Xbox on Windows Phone Review - Extraction: Project Outbreak

Electronic Arts’ UK-based Chillingo label has been a terrific supporter of the Windows Phone platform. They’re primarily known for their puzzle games – including Cut the Rope, which remains conspicuously absent from WP7. Chillingo makes other kinds of games too, such as Extraction: Project Outbreak. It looks like an action game but plays like a strategy title, making for a unique experience. An excessive number of bugs and technical issues threaten to drag the Windows Phone port down like so many zombies, but the fun mostly manages to come out unscathed.

When in doubt, hire a contractor

The game’s story revolves around a bunch of bio-engineered weapons (different kinds of zombies) escaping and unleashing havoc on the world. A team of highly-skilled contractors are sent in to stop them. Details of the story are conveyed via still pictures made to look like photographs in a dossier, along with bits of text beneath them. The dossier scenes are aggressively uninteresting though, beating players over the head with their poor art and writing. Frankly, the game would be better off with no story at all. Thank goodness for the skip button.

It’s not a shootah!

One look at screenshots of Extraction would lead you to think it’s a twin stick shooter like Zombies on the Phone but with more realistic graphics. Well you’d be wrong, and you really should stop making snap judgments like that. Instead, the game uses mouse-like controls: tap anywhere on the screen to make your mercenary move there, much as you’d do in Torchlight II or Diablo III on PC. Such a simple solution, you have to wonder why more mobile developers don’t make use of it.

Actually firing on enemies works a bit less intuitively. Instead of tapping an enemy to fire on it, you have to swipe a finger over it. The benefit of this system is that you can highlight and select multiple targets simultaneously by swiping over them. The nameless protagonist will then fire on them in the highlighting order until they die or he does. This results in an XP bonus, plus it’s fun.

The skill shot system tries to add an extra layer of technique to the process of locking on enemies, but falls flat instead. At the top right corner of the screen lies the skill shot bar, which looks like a small green rectangle when you’re not shooting. Whenever you start locking onto a series of enemies, the speed at which your finger moves causes a red bar to fill up. Release while it touches the green bar (initiating the attack) and you’ll perform an extra-damaging skill shot. The timing of skill shots feels mostly random – thankfully you can ignore it and you’ll still make enough skill shots for their Achievement entirely by accident.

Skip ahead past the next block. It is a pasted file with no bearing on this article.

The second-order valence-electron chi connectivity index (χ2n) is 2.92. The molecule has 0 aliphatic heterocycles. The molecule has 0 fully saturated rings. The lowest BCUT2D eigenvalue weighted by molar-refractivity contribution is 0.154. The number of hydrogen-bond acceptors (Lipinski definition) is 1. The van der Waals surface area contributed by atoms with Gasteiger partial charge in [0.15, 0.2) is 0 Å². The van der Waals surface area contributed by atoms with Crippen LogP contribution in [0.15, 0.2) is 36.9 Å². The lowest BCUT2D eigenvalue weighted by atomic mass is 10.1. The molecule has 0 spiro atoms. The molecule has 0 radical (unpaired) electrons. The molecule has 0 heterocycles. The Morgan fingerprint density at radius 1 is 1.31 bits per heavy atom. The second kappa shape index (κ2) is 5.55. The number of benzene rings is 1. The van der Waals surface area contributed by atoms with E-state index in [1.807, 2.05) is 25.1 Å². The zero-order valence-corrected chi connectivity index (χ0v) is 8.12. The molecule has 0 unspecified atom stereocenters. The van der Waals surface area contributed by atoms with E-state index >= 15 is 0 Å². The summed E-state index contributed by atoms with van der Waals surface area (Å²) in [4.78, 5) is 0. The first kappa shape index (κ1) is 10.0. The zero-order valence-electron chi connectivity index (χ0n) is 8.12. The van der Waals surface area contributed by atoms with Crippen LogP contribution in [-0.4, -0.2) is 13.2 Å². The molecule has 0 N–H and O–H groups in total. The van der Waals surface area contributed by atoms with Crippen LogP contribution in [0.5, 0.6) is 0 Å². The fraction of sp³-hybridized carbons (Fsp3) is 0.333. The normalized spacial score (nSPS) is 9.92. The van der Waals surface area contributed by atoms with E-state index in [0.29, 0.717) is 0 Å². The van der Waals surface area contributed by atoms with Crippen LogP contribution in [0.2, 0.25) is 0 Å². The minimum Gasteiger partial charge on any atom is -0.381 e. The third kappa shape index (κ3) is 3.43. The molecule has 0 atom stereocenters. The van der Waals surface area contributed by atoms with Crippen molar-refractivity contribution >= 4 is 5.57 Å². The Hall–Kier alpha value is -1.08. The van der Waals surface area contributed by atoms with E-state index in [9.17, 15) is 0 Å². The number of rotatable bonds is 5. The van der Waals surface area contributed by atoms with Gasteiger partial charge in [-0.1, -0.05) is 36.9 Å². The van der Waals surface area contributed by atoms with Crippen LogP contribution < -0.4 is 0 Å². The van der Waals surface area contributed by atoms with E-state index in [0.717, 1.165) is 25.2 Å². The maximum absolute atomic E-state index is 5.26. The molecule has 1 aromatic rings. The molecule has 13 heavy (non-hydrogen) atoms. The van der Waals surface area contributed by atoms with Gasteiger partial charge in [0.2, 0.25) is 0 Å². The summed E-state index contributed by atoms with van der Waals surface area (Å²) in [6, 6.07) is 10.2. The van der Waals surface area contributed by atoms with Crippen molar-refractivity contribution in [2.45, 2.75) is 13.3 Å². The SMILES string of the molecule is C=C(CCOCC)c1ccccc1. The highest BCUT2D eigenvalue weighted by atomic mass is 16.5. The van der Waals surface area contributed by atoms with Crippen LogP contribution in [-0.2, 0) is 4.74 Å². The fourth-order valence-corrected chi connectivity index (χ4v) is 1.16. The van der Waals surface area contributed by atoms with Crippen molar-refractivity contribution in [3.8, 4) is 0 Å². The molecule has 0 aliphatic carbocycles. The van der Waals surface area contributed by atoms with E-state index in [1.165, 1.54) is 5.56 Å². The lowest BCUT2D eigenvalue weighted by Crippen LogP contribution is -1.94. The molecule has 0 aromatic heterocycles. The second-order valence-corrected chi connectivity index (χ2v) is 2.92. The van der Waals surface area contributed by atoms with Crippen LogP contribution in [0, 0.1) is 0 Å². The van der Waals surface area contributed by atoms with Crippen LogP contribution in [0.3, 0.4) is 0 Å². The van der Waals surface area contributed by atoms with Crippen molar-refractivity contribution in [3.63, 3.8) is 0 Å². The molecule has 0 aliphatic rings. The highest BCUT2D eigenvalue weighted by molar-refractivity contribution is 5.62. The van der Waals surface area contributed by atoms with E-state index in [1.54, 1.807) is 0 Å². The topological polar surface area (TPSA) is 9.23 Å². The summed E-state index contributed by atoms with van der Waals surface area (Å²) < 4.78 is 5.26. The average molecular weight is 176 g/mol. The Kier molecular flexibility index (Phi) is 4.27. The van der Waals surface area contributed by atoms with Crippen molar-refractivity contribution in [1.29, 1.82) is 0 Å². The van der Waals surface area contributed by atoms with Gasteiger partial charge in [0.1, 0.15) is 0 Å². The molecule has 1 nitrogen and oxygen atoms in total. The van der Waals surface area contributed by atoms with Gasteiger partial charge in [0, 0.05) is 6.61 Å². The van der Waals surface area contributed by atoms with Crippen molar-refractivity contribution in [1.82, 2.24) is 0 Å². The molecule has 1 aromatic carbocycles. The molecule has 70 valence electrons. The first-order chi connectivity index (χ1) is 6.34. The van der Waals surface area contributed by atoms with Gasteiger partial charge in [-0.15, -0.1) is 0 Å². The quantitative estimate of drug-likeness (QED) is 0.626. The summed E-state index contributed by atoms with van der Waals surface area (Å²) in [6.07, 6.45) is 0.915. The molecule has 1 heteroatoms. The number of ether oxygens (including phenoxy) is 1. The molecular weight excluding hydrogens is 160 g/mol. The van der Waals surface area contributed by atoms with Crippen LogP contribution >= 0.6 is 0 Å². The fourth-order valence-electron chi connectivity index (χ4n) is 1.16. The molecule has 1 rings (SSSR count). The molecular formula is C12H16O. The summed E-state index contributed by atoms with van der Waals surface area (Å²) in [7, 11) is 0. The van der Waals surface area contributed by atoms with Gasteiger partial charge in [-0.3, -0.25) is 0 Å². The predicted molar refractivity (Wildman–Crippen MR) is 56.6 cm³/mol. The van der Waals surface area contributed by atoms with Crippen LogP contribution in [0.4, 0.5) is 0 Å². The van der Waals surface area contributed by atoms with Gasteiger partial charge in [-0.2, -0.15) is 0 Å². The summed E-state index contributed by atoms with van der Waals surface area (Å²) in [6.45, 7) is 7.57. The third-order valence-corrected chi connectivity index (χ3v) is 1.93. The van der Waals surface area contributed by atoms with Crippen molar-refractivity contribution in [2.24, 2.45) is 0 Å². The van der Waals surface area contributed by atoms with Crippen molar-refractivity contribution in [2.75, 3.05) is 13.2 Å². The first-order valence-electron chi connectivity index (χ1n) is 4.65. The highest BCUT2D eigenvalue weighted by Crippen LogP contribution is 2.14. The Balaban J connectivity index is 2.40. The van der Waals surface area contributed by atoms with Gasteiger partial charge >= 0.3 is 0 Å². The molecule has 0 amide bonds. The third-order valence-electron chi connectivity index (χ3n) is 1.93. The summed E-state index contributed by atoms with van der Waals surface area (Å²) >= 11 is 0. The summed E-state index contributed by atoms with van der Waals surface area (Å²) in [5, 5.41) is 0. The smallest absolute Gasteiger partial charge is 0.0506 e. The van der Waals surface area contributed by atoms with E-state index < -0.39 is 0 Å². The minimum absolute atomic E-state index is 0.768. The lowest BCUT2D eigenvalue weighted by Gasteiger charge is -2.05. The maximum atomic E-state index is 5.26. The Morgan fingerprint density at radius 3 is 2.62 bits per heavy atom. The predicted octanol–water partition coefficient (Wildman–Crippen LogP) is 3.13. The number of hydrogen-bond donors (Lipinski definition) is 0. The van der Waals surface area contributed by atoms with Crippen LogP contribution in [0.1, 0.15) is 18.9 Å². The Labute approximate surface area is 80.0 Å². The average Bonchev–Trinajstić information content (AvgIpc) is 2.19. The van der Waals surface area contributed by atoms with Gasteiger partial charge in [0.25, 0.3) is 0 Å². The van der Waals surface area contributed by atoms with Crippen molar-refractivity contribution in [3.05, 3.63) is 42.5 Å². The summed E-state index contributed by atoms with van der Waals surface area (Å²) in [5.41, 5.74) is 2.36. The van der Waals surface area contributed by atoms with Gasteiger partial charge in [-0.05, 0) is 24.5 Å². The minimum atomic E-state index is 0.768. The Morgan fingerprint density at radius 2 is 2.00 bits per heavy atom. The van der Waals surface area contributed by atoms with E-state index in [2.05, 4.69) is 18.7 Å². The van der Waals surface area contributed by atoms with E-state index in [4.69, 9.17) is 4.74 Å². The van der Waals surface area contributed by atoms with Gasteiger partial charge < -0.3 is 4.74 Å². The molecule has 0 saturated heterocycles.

After locking in on those darn dirty zombies, you’re encouraged (nagged, actually) by the game to move while shooting in order to avoid damage. If enemies get too close, you can melee them by rubbing left and right over them repeatedly. A poor command input, it often results in shooting the enemy by mistake. Not a huge deal, but it makes the melee Achievement harder to get than necessary.

Besides toggling between your two guns at any time, you can also kill enemies with grenades and special weapons. To throw a grenade, just tap the grenade icon at the left side of the screen and drag it onto the playing field. Not as efficient as it’d be with a two-button mouse, but it works nonetheless.

Deploying special weapons works similarly but not as well. On tablets, special weapons get their own hotbar at the bottom of the screen, and you’d just drag them out like a grenade. On phones (including WP7), players must tap a blue icon in the lower-right corner of the screen to bring up the special weapon menu. Then you drag and use them. But there’s really no reason that the four special weapon icons couldn’t just be on-screen all the time. Currently, the time it takes to get the menu to appear and then deploy the weapon could result in player death. Also, the controls for deploying them often just plain don’t work – it’s one of the many bugs we’ll get to in a bit.